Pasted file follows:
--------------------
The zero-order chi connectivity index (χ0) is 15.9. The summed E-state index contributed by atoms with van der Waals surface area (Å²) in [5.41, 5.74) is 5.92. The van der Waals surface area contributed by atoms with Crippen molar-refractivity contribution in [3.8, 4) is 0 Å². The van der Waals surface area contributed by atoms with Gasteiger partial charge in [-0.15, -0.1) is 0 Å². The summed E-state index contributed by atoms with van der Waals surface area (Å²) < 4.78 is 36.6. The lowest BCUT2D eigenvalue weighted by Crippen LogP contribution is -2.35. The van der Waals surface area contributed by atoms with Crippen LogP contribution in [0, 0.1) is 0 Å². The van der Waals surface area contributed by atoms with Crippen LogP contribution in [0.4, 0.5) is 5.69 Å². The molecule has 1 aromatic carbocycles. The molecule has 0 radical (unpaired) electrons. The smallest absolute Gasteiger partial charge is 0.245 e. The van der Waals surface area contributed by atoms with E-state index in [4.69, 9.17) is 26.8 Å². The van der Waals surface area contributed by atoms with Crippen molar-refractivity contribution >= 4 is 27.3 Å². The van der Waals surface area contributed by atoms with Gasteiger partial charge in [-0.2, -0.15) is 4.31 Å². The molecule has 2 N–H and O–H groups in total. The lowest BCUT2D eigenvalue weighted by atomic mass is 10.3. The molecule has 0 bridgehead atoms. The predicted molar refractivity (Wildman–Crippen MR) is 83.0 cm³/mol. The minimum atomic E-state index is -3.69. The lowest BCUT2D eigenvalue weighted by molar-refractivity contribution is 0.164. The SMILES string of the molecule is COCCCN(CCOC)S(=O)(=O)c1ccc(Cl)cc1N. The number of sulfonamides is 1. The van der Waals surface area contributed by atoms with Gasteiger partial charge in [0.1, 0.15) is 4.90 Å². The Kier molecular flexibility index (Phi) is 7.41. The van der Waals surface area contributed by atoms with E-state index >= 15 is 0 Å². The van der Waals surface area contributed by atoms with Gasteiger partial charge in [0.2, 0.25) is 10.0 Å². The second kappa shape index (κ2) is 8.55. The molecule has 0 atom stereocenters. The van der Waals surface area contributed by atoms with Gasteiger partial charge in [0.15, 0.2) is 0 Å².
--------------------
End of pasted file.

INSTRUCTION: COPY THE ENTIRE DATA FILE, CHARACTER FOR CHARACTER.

The zero-order chi connectivity index (χ0) is 15.9. The summed E-state index contributed by atoms with van der Waals surface area (Å²) in [5.41, 5.74) is 5.92. The van der Waals surface area contributed by atoms with Crippen molar-refractivity contribution in [3.8, 4) is 0 Å². The van der Waals surface area contributed by atoms with Gasteiger partial charge in [-0.15, -0.1) is 0 Å². The summed E-state index contributed by atoms with van der Waals surface area (Å²) < 4.78 is 36.6. The lowest BCUT2D eigenvalue weighted by Crippen LogP contribution is -2.35. The van der Waals surface area contributed by atoms with Crippen LogP contribution in [0, 0.1) is 0 Å². The van der Waals surface area contributed by atoms with Crippen LogP contribution in [0.4, 0.5) is 5.69 Å². The molecule has 1 aromatic carbocycles. The molecule has 0 radical (unpaired) electrons. The smallest absolute Gasteiger partial charge is 0.245 e. The van der Waals surface area contributed by atoms with E-state index in [4.69, 9.17) is 26.8 Å². The van der Waals surface area contributed by atoms with Crippen molar-refractivity contribution >= 4 is 27.3 Å². The van der Waals surface area contributed by atoms with Gasteiger partial charge in [-0.2, -0.15) is 4.31 Å². The molecule has 2 N–H and O–H groups in total. The lowest BCUT2D eigenvalue weighted by atomic mass is 10.3. The molecule has 0 bridgehead atoms. The predicted molar refractivity (Wildman–Crippen MR) is 83.0 cm³/mol. The minimum atomic E-state index is -3.69. The lowest BCUT2D eigenvalue weighted by molar-refractivity contribution is 0.164. The SMILES string of the molecule is COCCCN(CCOC)S(=O)(=O)c1ccc(Cl)cc1N. The number of sulfonamides is 1. The van der Waals surface area contributed by atoms with Gasteiger partial charge in [0.1, 0.15) is 4.90 Å². The Kier molecular flexibility index (Phi) is 7.41. The van der Waals surface area contributed by atoms with E-state index >= 15 is 0 Å². The van der Waals surface area contributed by atoms with Gasteiger partial charge in [0.2, 0.25) is 10.0 Å². The second kappa shape index (κ2) is 8.55. The molecule has 0 atom stereocenters. The van der Waals surface area contributed by atoms with Gasteiger partial charge in [0.15, 0.2) is 0 Å².